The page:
Mercosur Flags

Uruguayan President Tabare Vazquez has agreed to meet with the Venezuelan head of state, Nicolas Maduro, to discuss the suspension of the latter from the Mercosur trading bloc.

Maduro asked for the meeting on Saturday, after receiving official notice from Brazil, Argentina and Paraguay – three of the four founding members – of its suspension the day before. The three countries, led by right-wing governments and dubbed by Venezuelan officials the “Triple Alliance,” claimed that Venezuela had not fulfilled its membership requirements. Uruguay, the fourth founding member, abstained from the vote.

Speaking from Vienna during a European tour, President Vazquez said that “in politics and diplomacy, nothing is irreversible, everything can change,” referring to the possibility of reversing the suspension.

“But there have to be judicial arguments, legal arguments, solid arguments, in order to see the path that we will take towards the future,” he added.

Vazquez noted that while he is busy traveling through Europe at the moment, he would be more than happy to meet with Maduro to discuss the situation, stressing that they have a “very good personal relationship.”

The Triple Alliance first threatened Venezuela with suspension back in September, giving the socialist nation an arbitrary deadline of Dec. 1 to comply with what they said were membership responsibilities.

But Venezuelan Foreign Minister Delcy Rodriguez called that decision “absolutely null,” explaining that it was not based on the bloc’s internal regulations but arbitrary rules and deadlines imposed by right-wing governments trying to return Mercosur to a neoliberal path.

A mural in Caracas reads: 'Venezuela is Mercosur'
A mural in Caracas reads: ‘Venezuela is Mercosur’ . Image credit: Reuters

“Venezuela will continue to hold its legitimate presidency and will participate with a voice and vote in all meetings as a member state,” she said, adding that the affront was akin to a “coup inside Mercosur.”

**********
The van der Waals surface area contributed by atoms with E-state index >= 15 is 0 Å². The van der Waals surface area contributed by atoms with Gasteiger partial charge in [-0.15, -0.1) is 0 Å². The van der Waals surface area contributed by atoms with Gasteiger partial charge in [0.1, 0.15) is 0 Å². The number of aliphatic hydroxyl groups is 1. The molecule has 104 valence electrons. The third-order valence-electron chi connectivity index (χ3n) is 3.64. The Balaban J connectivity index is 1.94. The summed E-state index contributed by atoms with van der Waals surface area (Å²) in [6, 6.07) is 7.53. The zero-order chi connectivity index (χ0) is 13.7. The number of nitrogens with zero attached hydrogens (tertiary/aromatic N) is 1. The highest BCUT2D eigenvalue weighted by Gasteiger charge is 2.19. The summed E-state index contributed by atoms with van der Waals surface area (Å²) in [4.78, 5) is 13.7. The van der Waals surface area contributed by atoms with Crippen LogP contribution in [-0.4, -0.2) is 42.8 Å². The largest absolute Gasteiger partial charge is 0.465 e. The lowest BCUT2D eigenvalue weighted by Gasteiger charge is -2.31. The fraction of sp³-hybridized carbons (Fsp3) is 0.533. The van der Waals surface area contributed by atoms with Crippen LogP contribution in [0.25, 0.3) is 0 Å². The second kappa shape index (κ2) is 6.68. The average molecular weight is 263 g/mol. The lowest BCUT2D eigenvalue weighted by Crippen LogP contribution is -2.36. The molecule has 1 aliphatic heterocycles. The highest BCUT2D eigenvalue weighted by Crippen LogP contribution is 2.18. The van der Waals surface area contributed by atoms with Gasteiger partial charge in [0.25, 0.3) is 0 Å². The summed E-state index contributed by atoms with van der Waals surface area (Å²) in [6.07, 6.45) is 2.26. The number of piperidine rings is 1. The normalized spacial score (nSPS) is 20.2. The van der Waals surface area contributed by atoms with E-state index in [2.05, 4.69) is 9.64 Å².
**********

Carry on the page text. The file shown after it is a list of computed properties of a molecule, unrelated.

Since Venezuela joined the bloc in 2012, the country has complied with 95 percent of the regulations set by the organization, according to Rodriguez. The other member states have barely fulfilled 75 percent of the same norms, she added.

As right-wing governments have slithered into power in Argentina, Brazil and Paraguay, the participation of Socialist Venezuela has been hindered time and time again, with this being the latest aggression.

Back in August, the Alliance also blocked Uruguay from transferring the rotating presidency of the trading bloc to Venezuela, which has traditionally been done in alphabetical order. Speaking on the matter, Uruguay’s Foreign Minister Rodolfo Nin Novoa said his Brazilian counterpart had even gone as far as offering Uruguay trade deals in exchange for its support in blocking Venezuela from assuming the presidency.

The Triple Alliance is “bypassing the legal (guidelines), which is this book that I have here, which contains the normative framework, and are reaching for reasons that are not in here, to skip, erode and bully Venezuela’s presidency. That is the simple truth,” Novoa said during a Mercosur meeting, cited by El Pais.

Uruguayan officials have furthermore attempted to maintain order amid the rising tension, arguing in a statement that the country “strictly followed the norms to transfer the rotating presidency of Mercosur, which belongs to Venezuela.”

Mercosur is South America’s sub-regional bloc and was founded in order to promote free trade and the movement of peoples and goods within the region.

As the region shifted leftward, so did Mercosur and the bloc came to play an important role in strengthening regional political and cultural integration. But the right-wing governments in the bloc have tried to once again reorient the bloc toward neoliberalism and free trade.

Mercosur is made up of Argentina, Brazil, Paraguay, Uruguay, and Venezuela as full members as well as five associate members, which are Bolivia, Chile, Peru, Colombia, Ecuador, and Suriname.

Carlos Monteiro is a Brazilian citizen, graduated in Business Administration by the Catholic University of São Paulo. He lives in Odense, Denmark with his Danish Wife, Cathrine, and their half Danish /Brazilian daughter Ines Marie. You are very welcome to be in contact him at any time.
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